Ghotki Riots and Medina State

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Last week saw some of the worst anti-Hindu riots in the past months in Pakistan, and especially since India revoked Article 370 in Kashmir. So the story is that a Hindu principal of a local school in Ghotki, Northern Sindh, was accused of blasphemy by a 14-year-old student. Human rights activists Mukesh Meghwar and Kapil Dev were one of the first people to break the story on twitter along with other Hindu human rights activists on the ground in Ghotki. Gradually, the mainstream journalists starting responding to it, spreading the word.

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The fires of hate were honed by the infamous Mian Mitthoo or Pir Abdul Haq, who is known for inspiring several forced conversions targeting Hindu Girls. It is interesting to note that you will barely ever hear about a Muslim woman marrying a Hindu woman in Pakistan so it is more about enforcing the supremacy of one community. The man reportedly led the march to the school and also incited destruction in local temples. The Hindu population in the city was reduced to their homes out of security fears. Later, the Sindh government registered a case of religious bigotry against the violent mob but kept a careful distance from Mian Mitthoo himself.

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Communal mob violence is a common trait across the Indian subcontinent, if not beyond. However, the form it takes in Pakistan has been particularly facilitated by the state and government of Pakistan over the years. It was great to see people gather in the vandalized temple, assured the community of their safety, and even the police filing a report against the violent mob. However, the reality of the peace and security of the are far from being that convenient.

There is little doubt about the negative role of the State of Pakistan in general in terms of minority rights in the country. However, where the Ghokti episode turned disgusting was the reaction of Prime Minister Imran Khan to it. He continued shamelessly propagating the abstract of Medina-State, the supposed principles of the state created by Prophet Muhammad, even though there is little evidence or knowledge of what it was like other than undemocratic autocratic tribal rule that likely imposed its faith on vanquished Arabian tribes.

Furthermore, the recent propaganda against Hindu nationalism, comparing RSS and Modi with Nazism and Hitler, all over the place in Pakistan as a part of their response to the revocation of Article 370 in India. Not sure if that had exactly helped people’s views of the Hindu community and this came from an administration that claims to treat Hindus and all other minorities as “equal citizens.”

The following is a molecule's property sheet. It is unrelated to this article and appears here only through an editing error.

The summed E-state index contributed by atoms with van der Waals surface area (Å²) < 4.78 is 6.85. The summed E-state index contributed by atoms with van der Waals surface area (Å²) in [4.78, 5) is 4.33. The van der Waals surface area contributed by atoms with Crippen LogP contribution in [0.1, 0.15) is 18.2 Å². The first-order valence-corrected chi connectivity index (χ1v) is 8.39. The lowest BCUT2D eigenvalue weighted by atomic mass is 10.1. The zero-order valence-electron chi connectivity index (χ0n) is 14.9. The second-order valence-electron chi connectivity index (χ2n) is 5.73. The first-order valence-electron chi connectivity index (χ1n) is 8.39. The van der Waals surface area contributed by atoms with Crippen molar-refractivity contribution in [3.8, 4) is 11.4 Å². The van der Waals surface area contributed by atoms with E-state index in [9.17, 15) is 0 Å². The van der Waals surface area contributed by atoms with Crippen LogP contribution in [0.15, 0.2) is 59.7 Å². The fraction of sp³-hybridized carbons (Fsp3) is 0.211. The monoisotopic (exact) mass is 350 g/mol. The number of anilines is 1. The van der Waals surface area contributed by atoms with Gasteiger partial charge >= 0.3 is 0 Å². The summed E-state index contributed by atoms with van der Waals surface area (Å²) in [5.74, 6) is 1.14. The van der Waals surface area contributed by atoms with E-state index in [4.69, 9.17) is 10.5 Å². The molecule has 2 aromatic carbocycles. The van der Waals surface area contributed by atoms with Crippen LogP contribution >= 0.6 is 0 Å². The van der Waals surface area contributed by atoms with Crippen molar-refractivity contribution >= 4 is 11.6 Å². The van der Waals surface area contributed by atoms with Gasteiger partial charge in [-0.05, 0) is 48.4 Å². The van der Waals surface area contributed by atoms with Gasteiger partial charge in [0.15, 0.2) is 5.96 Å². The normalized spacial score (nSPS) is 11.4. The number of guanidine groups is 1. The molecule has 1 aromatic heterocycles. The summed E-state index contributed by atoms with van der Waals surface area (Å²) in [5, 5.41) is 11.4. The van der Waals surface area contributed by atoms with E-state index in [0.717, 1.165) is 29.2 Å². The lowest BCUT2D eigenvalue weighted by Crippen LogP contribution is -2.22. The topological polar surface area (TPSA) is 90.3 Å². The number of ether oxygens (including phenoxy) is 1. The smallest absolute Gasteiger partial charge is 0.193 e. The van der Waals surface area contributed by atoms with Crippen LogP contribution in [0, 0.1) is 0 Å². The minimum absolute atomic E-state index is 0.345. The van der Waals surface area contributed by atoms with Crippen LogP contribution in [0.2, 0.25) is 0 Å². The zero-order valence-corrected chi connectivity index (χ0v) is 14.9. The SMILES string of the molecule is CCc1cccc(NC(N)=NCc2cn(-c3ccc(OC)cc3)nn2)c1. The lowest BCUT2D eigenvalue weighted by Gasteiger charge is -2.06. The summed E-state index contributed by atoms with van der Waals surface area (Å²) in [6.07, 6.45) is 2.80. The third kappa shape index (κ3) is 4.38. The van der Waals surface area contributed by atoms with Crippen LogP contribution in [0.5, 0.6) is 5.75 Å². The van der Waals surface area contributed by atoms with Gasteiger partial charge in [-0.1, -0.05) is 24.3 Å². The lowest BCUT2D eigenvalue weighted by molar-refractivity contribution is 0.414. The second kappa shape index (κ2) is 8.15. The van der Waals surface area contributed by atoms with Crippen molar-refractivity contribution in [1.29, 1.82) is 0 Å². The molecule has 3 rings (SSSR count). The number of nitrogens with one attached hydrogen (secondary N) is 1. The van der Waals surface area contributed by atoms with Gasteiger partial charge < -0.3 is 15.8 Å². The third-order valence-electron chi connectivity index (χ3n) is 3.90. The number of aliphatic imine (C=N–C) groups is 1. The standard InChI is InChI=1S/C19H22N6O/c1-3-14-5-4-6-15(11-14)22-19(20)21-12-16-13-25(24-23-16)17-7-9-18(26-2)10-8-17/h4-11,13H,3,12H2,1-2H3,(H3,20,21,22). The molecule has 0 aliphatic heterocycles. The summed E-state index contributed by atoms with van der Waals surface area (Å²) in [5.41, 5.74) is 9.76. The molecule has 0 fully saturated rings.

The Pakistani state has been selling these lies since its creation but never like Imran’s Khan hypocritical “Medina State” philosophy. The worst part is lying to the face of the minorities and expecting them to pledge allegiance to a communal contract which they obviously do not consider fair.

Imran Khan not only refused to acknowledge that minorities could not be safe under a theocratic state and needed a secular contract but even went one step further. He declared the Ghotki incident a conspiracy against his United Nations General Assembly Address. Let alone the filthy politics he is playing with the repressed and brutalized Hindu community in Pakistan, his own men must be behind this conspiracy against his address himself, if anyone at all, since Mian Mithoo has gotten fairly close to his party.

Imran Khan’s statement is only reflective of his megalomania and self-obsession as a messianic peacemaker on a global level. Unfortunately, to him, everything centers around him, from India-Pakistan relations, to Kashmir, and to his. This is the central thought behind his delusional and hypothetical Medina State and hypocrisy and lying are its core principles. But of course, only idiots are not according to the dear leader.